Cooperation between the Region and Municipalities, a key measure of clean.brussels
On October 17, 2023, the second session of the Council for cooperation between Municipalities and the Region for urban cleanliness was held in the Jette Municipal Council chamber. This council brings together the Bruxelles-Propreté Agency, the 19 municipalities, and various public stakeholders involved in public cleanliness issues, including Brussels Environment, STIB, Brussels Mobility, and safe.brussels. Its purpose is to provide a framework for structured dialogue and cooperation among these stakeholders.
In his opening remarks, Minister Alain Maron, responsible for Environment and Public Cleanliness, emphasized the importance of a structured and constructive collaboration between the municipalities and the Region. This collaboration aims to find sustainable solutions to improve cleanliness in the Brussels-Capital Region, implement concrete actions on the ground, and enhance the living environment and the region's image.
Several points were presented and discussed during the October 17 session:
1. Initial evaluation of the household waste collection reform
Frédéric Fontaine, Director-General of Brussels-Cleanliness, provided an initial assessment of the household waste collection reform, which came into effect on May 15, 2023. He reminded that this reform aims to meet two European obligations: achieving a 60% recycling rate for household waste by 2030 and implementing food waste sorting. Less than six months after the reform, significant progress has been made. Volumes of food waste sorted in the orange bags have increased by 82%, the fraction of PMC+ has also increased, and residual waste in white bags has decreased by nearly 10%.
To address these changes, increased public awareness campaigns have been launched, covering three simultaneous changes: food waste sorting, reduced white bag collection frequency, and changes in collection days. The new trash collection schedules are increasingly being followed. Reminder actions and message reinforcement, including sanctions, are planned by the end of the year.
Other aspects of the reform directly affect urban cleanliness, such as reducing the time waste bags are left on the streets, eliminating Saturday collections, making adjustments based on municipal requests, and improving post-collection cleanliness. This reform has also brought the operational services of Brussels-Cleanliness and the municipalities closer, enhancing their collaboration.
In conclusion, Frédéric Fontaine affirmed that the reform is largely positive, acknowledging that there are areas for improvement, which are being studied for optimization, particularly regarding expanding the hours for evening collections.
2. Progress of Working Groups
The progress of two thematic working groups was presented at the Council. The first group is concerned with cleaning agreements between the Bruxelles-Propreté Agency and the municipalities (measure #2). Current agreements need to be revised, and the working group proposes a methodology based on four strategic objectives to improve collaboration on the ground between Brussels-Cleanliness and the municipalities, focusing on results rather than frequency or resources. The goal is to move to a more flexible, dynamic, coordinated, and transparent system.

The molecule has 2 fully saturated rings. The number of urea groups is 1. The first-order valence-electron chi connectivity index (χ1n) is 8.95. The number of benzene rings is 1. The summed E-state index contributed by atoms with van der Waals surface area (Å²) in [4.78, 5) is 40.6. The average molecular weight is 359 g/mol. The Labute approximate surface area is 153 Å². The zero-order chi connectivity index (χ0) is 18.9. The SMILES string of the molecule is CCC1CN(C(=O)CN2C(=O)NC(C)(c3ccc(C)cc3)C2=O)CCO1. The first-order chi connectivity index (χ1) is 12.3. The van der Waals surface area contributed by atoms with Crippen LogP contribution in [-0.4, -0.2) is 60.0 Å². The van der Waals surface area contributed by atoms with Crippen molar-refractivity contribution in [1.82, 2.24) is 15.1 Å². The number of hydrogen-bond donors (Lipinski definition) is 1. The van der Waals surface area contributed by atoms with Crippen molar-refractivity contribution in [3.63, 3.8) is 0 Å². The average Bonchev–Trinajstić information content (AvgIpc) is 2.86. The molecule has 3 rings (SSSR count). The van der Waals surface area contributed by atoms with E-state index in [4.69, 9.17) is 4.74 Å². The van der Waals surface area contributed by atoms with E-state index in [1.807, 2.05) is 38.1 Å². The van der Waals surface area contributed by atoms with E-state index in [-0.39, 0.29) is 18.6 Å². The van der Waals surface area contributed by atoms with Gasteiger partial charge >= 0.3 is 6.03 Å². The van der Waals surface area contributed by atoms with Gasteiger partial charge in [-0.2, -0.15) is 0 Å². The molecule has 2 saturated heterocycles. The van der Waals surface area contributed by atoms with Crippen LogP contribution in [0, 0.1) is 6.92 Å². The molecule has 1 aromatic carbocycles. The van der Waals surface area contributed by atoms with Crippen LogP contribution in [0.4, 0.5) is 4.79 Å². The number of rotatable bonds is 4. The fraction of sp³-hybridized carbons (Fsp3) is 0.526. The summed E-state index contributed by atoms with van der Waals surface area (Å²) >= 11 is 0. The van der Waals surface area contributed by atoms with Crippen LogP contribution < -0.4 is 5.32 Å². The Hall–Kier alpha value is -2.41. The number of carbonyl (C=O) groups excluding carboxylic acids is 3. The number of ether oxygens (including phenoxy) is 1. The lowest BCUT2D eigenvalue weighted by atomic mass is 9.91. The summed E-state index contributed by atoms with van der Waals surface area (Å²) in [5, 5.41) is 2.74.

The second thematic group is focusing on voluntary drop-off points (underground or surface containers) for the four main sorting fractions. A study on the performance of voluntary drop-off collection in cities comparable to the Brussels-Capital Region is underway (measure #33). Concurrently, the results of the 29 existing voluntary drop-off spaces in the Brussels-Capital Region are being analyzed, allowing for an assessment of the risks and opportunities for deployment in other types of neighborhoods or housing.
3. Action plans for Gare du Nord and Gare du Midi.
Specific action plans have been developed for these two specific areas. Both plans were presented to the members of the Council for Cooperation. Regarding Gare du Midi, a comprehensive plan with 84 actions has been decided upon and is being implemented. The "cleanliness" aspect of this plan involves Brussels-Cleanliness and the neighboring municipalities. The establishment of a "Public Zone Manager" for cleanliness (measure #3) allows for more effective coordination and on-the-ground actions.
In a different context, the Gare du Nord area is also the subject of a concerted action plan, addressing cleanliness issues among other interrelated factors.
The results of these two plans will be regularly shared in upcoming Council for Cooperation sessions.
Other important topics were also discussed during this Council, such as the issue of nitrous oxide canisters and the risk they pose to incinerator equipment when mixed with other waste.
The Council concluded with the announcement of the next Urban Cleanliness Forum, scheduled for the afternoon of December 19, 2023, at the BEL (Brussels Environment at Tour & Taxis). Invitations for this forum, which is a highly participative assembly of the urban cleanliness strategy, clean.brussels, will be sent to all relevant stakeholders soon.
In summary, after the second Council for Cooperation between the Region and municipalities, it is clear that public cleanliness issues in the Brussels-Capital Region, like in all major cities, are complex. However, the multi-stakeholder cooperation approach, embodied by the Council, is the best way to address them and find concerted solutions.
"Setting up a Municipalities-Region Cooperation Council for Urban Cleanliness, establishing a framework for dialogue and structural cooperation between actors" is measure 1 of objective 1 of the urban cleanliness strategy clean.brussels: Create lasting and effective channels for consultation and cooperation between the Region and the municipalities on the subject of urban cleanliness.